EGU23-15006, updated on 26 Feb 2023
EGU General Assembly 2023
© Author(s) 2023. This work is distributed under
the Creative Commons Attribution 4.0 License.

A comprehensive synthesis of anthropogenic and natural sources and sinks of Australasia carbon budget (2010-2019)

Yohanna Villalobos1, Pep Canadell1, Peter Briggs1, Ian Harman1, Elizabeth D. Keller2, Beata Bukosa3, Sara E. Mikaloff-Fletcher3, Ben Smith4, Miko UF. Kirschbaum5, Donna Giltrap5, Liyin Liang5, Ronny Lauerwald6, Judith Rosentreter7, Taylor Maavara8, Laure Resplandy9, Peter J. Rayner10, Eva Schöemann11, and Sourish Basu12
Yohanna Villalobos et al.
  • 1CSIRO Environment, Canberra, 2601, Australia (
  • 2GNS Science, Lower Hutt, New Zealand and Victoria University of Wellington, Wellington, New Zealand
  • 3NIWA, National Institute of Water and Atmospheric Research, New Zealand
  • 4Hawkesbury Institute for the Environment, Western Sydney University, Richmond, NSW, Australia.
  • 5Manaaki Whenua -Landcare Research, Private Bag 11052, Palmerston North 4442, New Zealand.
  • 6Laboratoire des Sciences du Climat et de l'Environnement, LSCE/IPSL, CEA-CNRS-UVSQ, Université Paris-Saclay, 91191, Gif-sur-Yvette, France
  • 7Yale Institute for Biospheric Studies, Yale University, New Haven, USA
  • 8Yale School of Forestry and Environmental Studies, New Haven, CT, USA
  • 9Department of Geosciences, High Meadows Environmental Institute, Princeton University, Princeton, NJ, USA.
  • 10School of Earth Sciences, University of Melbourne, VIC Australia
  • 11Institute of Environmental Physics, Heidelberg University, Germany
  • 12Earth System Science Interdisciplinary Center, University of Maryland, College Park MD, USA

Accurate national carbon budget assessments allow nations to evaluate their progress in cutting carbon emissions and therefore be aligned with the Paris Climate Agreement goals. To support the initiative of The REgional Carbon Cycle Assessment and Processes (RECCAP-2), we built a synthesis of the Australasia (Australia and New Zealand) terrestrial carbon budget for 2010-2019 based on top-down and bottom-up approaches. Major carbon flux components in the bottom-up budget (e.g., net primary productivity and heterotrophic respiration) were simulated by CABLE model, Biome-BGC model and Cewn simulations. In addition, this budget include carbon flux components from the land-ocean aquatic continuum, such as inland waters, estuaries, blue carbon ecosystems, and continental shelves and carbon fluxes embodied in trade (export and import) of crops, woods, livestock and fossil fuel. We reconciled Australia and New Zealand bottom-up budgets separately with fluxes derived from regional and global OCO-2, GOSAT flux inversions, as well as fluxes obtained from in-situ measurement only (CarbonWatchNZ). We found that annual mean budgets for Australia agree relatively well (within the uncertainty range) with regional and global top-down GOSAT and OCO-2 flux estimates. New Zealand's annual bottom-up carbon budget also agrees relatively well with fluxes derived from CarbonWatchNZ inversion and GOSAT but disagrees with global flux estimates from OCO-2.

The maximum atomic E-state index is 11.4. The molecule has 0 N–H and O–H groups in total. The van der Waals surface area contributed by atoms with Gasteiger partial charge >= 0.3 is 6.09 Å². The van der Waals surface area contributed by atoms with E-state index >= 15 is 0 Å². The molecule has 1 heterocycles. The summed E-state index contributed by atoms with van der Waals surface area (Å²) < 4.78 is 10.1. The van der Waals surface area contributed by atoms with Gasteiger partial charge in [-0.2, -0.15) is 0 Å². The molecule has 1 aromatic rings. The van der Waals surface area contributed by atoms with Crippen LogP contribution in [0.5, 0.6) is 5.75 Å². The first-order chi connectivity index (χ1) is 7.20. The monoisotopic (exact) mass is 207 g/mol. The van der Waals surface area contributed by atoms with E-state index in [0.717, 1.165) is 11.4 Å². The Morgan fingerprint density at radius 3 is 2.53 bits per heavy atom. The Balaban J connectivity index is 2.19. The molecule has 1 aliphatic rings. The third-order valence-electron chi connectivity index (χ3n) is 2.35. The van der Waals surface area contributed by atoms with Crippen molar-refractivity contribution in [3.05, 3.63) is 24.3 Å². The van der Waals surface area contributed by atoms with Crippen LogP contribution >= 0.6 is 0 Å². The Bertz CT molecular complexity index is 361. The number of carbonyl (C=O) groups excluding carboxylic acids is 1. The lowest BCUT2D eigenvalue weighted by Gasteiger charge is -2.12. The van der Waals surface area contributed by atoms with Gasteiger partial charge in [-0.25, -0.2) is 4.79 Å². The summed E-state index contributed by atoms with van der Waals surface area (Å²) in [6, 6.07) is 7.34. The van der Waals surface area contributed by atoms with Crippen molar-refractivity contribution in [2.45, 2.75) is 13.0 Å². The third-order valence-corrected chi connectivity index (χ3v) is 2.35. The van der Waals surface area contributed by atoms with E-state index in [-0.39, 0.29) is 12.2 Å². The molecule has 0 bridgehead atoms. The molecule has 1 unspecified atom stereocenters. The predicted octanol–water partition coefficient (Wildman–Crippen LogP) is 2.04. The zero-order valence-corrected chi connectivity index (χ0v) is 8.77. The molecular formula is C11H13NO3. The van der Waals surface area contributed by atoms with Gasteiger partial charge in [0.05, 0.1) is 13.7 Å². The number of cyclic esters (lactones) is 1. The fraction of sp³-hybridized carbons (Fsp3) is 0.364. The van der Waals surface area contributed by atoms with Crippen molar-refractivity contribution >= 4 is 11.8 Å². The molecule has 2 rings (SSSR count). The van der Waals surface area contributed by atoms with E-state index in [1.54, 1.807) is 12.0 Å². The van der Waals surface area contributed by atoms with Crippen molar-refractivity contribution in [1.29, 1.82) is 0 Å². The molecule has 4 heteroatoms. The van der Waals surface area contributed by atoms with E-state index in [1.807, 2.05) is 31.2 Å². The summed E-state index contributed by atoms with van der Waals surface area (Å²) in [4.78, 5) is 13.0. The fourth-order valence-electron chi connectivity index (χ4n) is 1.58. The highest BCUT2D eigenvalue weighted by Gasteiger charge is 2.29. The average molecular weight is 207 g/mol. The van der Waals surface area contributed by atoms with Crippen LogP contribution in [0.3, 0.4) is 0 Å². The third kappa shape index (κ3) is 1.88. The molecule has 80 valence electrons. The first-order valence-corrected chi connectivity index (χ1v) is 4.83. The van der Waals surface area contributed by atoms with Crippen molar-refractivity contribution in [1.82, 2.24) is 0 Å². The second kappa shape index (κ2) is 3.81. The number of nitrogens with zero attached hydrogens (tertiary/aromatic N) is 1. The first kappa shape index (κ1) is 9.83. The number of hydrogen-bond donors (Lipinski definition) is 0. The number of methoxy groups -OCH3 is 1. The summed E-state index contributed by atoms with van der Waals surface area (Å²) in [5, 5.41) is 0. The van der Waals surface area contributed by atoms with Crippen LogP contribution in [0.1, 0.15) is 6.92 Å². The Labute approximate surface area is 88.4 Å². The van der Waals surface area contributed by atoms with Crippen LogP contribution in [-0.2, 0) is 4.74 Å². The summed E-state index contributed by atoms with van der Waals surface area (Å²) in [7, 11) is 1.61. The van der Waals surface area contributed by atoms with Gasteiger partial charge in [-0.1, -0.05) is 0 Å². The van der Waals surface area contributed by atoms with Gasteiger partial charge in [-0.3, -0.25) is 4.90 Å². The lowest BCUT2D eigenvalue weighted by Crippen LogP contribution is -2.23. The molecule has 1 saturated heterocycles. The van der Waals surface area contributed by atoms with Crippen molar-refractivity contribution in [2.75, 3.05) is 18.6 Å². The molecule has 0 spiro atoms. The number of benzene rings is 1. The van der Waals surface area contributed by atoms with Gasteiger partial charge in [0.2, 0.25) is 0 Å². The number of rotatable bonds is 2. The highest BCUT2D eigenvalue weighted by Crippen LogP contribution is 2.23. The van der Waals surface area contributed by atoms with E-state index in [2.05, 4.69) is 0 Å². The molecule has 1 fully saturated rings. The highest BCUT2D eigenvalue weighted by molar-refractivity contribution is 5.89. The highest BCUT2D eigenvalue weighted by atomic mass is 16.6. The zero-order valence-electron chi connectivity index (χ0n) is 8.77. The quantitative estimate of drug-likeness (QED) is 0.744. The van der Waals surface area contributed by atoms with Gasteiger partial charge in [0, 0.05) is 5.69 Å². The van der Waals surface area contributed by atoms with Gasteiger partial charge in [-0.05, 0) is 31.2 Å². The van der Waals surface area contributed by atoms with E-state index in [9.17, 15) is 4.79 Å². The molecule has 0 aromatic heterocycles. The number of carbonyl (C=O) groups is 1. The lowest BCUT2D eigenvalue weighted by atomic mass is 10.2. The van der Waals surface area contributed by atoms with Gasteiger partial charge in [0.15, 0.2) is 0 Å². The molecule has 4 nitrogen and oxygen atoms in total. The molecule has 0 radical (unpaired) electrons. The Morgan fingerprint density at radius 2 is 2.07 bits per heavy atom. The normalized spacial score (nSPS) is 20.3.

How to cite: Villalobos, Y., Canadell, P., Briggs, P., Harman, I., Keller, E. D., Bukosa, B., Mikaloff-Fletcher, S. E., Smith, B., Kirschbaum, M. UF., Giltrap, D., Liang, L., Lauerwald, R., Rosentreter, J., Maavara, T., Resplandy, L., Rayner, P. J., Schöemann, E., and Basu, S.: A comprehensive synthesis of anthropogenic and natural sources and sinks of Australasia carbon budget (2010-2019), EGU General Assembly 2023, Vienna, Austria, 24–28 Apr 2023, EGU23-15006,, 2023.